My Name is Rachel Corrie
Photo: Megan Dodds
Courtesy Royal Court Theatre
Photography by Stephen Cummiskey
Play Reveals Many Dimensions of Rachel
Working from Rachel Corrie’s diaries, letters and e-mails, the acclaimed actor Alan Rickman and the Guardian journalist Katharine Viner distilled the essence of Rachel’s life into a powerful one-woman play. Performed by actress Megan Dodds, the play had two sold-out runs at the London Royal Court Theater in 2005. Craig and Cindy Corrie wrote the following after attending the opening night of My Name is Rachel Corrie.
When our daughter Rachel was killed by an Israeli bulldozer in the Gaza strip on March 16 2003, an immediate impulse was to get her words out to the world. Her emails home had had a powerful impact on our family, making us think about the situation in the Middle East in ways we had never done before.
After Rachel died we realized that her words were having a similar effect on others whose lives were being changed, as ours have been – not just by Rachel’s death, but by the window her writing provided on the Palestinian experience and by her call to action.
In spring of 2005, when a play created entirely from Rachel’s emails and journals first opened in London, we saw in a very immediate way the impact that Rachel’s words can have on others. Theater can reach people in a different and deeper place than reading a news article or listening to a speech: there is an emotional aspect that for some people can be more long-lasting and motivating.
The play, My Name Is Rachel Corrie, is not just about how Rachel died, even if that is why she is known and remembered. It also illuminates her humanity, tracing her evolution from typical teenage self-exploration through to her search for a political voice. The play includes some of her writing that might be considered uncomplimentary to us, and even to her. Far better that, though, than being a symbol of one dimension.
It is disconcerting, but also comforting, to watch an actor who looks much like Rachel – Megan Dodds – play our daughter on stage. In the opening scene, when Rachel awakens in her messy bedroom, the resemblance is almost too much. But Megan lives Rachel’s words in ways that are sometimes familiar but also sometimes surprising, so that we learn from her what Rachel may have been thinking. At several points in the play, Megan enacts receiving emails from us – real emails that we actually sent to Rachel. We had never before imagined our daughter’s reactions to receiving our messages until we saw them on stage.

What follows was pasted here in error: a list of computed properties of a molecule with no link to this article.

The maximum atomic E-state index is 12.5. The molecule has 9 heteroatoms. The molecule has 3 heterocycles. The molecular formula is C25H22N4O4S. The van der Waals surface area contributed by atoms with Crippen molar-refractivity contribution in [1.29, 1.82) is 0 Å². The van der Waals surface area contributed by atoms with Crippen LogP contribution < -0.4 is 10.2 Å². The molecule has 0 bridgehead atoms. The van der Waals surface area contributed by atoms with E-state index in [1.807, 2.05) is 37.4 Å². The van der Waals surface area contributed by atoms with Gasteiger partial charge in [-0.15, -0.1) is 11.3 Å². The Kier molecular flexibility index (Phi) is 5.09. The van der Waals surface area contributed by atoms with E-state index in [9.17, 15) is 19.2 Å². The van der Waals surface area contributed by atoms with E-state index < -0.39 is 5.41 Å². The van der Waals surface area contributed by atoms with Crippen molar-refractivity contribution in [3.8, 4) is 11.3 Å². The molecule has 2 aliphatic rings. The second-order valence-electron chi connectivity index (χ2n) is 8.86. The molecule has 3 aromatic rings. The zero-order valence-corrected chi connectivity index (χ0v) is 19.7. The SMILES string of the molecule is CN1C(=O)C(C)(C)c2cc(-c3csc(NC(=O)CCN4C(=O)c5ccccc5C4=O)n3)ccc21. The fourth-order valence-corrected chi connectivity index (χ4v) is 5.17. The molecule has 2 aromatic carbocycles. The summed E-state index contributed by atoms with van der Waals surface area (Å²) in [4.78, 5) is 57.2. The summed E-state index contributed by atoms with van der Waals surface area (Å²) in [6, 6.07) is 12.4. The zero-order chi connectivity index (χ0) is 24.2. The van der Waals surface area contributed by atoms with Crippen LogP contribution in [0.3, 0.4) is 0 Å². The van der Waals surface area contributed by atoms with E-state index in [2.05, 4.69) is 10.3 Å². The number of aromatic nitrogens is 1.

Rachel was a real human being. Sometimes, when people idealize her, we feel vulnerable for her. Knowing the complete human being, would they feel the same? Through My Name is Rachel Corrie, people can know a more complete Rachel.
Clearly, our daughter has become a positive symbol for people. Her story and her words seem to motivate others to do something, not just sit and talk about the world’s situation in their living rooms and feel unhappy. The weekend after Rachel was killed, we discussed with old friends what we should do. We needed to find a response. In some ways we may have been more fortunate than other parents who have lost children, for the response in our situation was apparent. With her efforts to educate and to build permanent connections with Palestinians in Rafah, Rachel provided us with a path.
In an email from Rachel to her friend Todd, she tells him 10 times over that he must come to Gaza. “Come here!” she repeats over and over. That is what Rachel would have wanted us to do, too: to try to carry on what she started.
The recent disengagement may provide some relief for Gazans at the most obvious level. But what has been happening in the West Bank under cover of the disengagement – the building of the wall and the expansion of settlements – is very worrying. And when the Israeli prime minister’s close aide Dov Weisglass said that the real intent of the Gaza disengagement was to place the peace process in formaldehyde, we have to take him at his word. We must keep insisting on a peace process and work towards a viable Palestinian state that will benefit Palestinians, Israelis and the rest of the world.
The month before she was killed, Rachel wrote the following in an email to us: “I look forward to seeing more and more people willing to resist the direction the world is moving in, a direction where our personal experiences are irrelevant, that we are defective, that our communities are not important, that we are powerless, that our future is determined, and that the highest level of humanity is expressed through what we choose to buy at the mall.” Action has already flowed from her words.